The water sector is on a trajectory towards technological transformation, with innovation and partnership moving centre stage, writes Lila Thompson, chief executive, British Water.
Innovation in Water Challenge
At the forefront of addressing climate change and at the heart of the post-Covid green recovery, there has never been a better time to work in water. Yet, new talent and ideas are needed to address urgent environmental and economic challenges and meet net-zero carbon targets.
Paving the way for the roll-out of new solutions is the Innovation in Water Challenge (IWC), initiated by regulator Ofwat and being run by Nesta Challenges supported by Isle Utilities and Arup.
The first round was open to water companies in England and Wales, who could partner with any organisation in any sector to enter. I was honoured to be invited onto the judging panel and am looking forward to the winners being announced this spring. Each is set to receive part of a £2 million innovation fund.
The IWC is the first in a series of competitions funded through Ofwat's Innovation Fund. The second, the Water Breakthrough Challenge, which has a total prize pot of £40 million for larger innovative initiatives, opens for entries on 6 May 2021.
“The Innovation Fund opens the door to new cross-sector relationships.”
By putting measures in place to facilitate partnerships with organisations of all sizes, the Innovation Fund opens the door to new cross-sector relationships that could yield transformative results. Not only a fantastic boost for the water industry in England and Wales, but the funding could also spark change globally.
Pressing issues for water worldwide
The competitions' themes focus on climate change, net-zero carbon targets, the protection of water environments, sustainability and resilience – all pressing issues for the water sector worldwide.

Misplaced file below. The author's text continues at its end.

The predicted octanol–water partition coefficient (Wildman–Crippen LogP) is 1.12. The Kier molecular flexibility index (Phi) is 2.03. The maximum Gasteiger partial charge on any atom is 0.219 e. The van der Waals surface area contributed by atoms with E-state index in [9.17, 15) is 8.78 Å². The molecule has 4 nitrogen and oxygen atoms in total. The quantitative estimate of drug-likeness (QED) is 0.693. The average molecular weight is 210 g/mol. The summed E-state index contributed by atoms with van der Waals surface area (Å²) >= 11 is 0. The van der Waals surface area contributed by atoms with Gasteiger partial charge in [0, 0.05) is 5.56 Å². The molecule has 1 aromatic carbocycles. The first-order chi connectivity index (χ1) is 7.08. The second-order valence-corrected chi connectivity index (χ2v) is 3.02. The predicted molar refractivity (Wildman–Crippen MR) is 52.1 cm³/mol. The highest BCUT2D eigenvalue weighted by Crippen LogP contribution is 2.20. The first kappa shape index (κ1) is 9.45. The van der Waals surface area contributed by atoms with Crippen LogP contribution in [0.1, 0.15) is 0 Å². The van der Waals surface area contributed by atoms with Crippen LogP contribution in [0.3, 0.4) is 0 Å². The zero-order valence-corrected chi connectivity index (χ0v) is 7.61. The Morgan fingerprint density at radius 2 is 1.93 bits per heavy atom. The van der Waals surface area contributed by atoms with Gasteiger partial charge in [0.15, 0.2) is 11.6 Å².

I know many of our international peers will be watching the competition with interest. The outcomes could position the UK among global water innovation leaders such as the Netherlands, Singapore and Israel.
When it comes to business-as-usual innovation practices, it is widely acknowledged that there is still work for the UK water utilities. SMEs and start-ups regularly encounter difficulties in their attempts to engage with utilities due to historic procurement processes acting as barriers to bringing new partners on board.
Catalysing a permanent cultural shift
British Water’s 2020 water company performance survey revealed the rate of uptake of new technologies continues to cause frustration.
This is why, with the help of MWH Treatment, we have created a Water Innovation Map collating up-to-date information about water companies’ innovation strategies, areas of focus and direct available contacts.
“I hope the Innovation Fund will prove to be a catalyst for a permanent cultural shift in the industry.”
The guide, which also reveals where particular water companies are leading the way on innovation, along with a newly formed British Water Sustainability Supply Chain Task Force, should help support efforts to grow the sector’s capacity to innovate.
While I know Ofwat's Innovation Fund will result in the roll-out of some brilliant solutions, I also hope it will prove to be a catalyst for a permanent cultural shift for the industry and its adoption and scaling up new technologies.
I also look forward to hearing about the global rollout and adoption of these emerging technologies and techniques in the years ahead.
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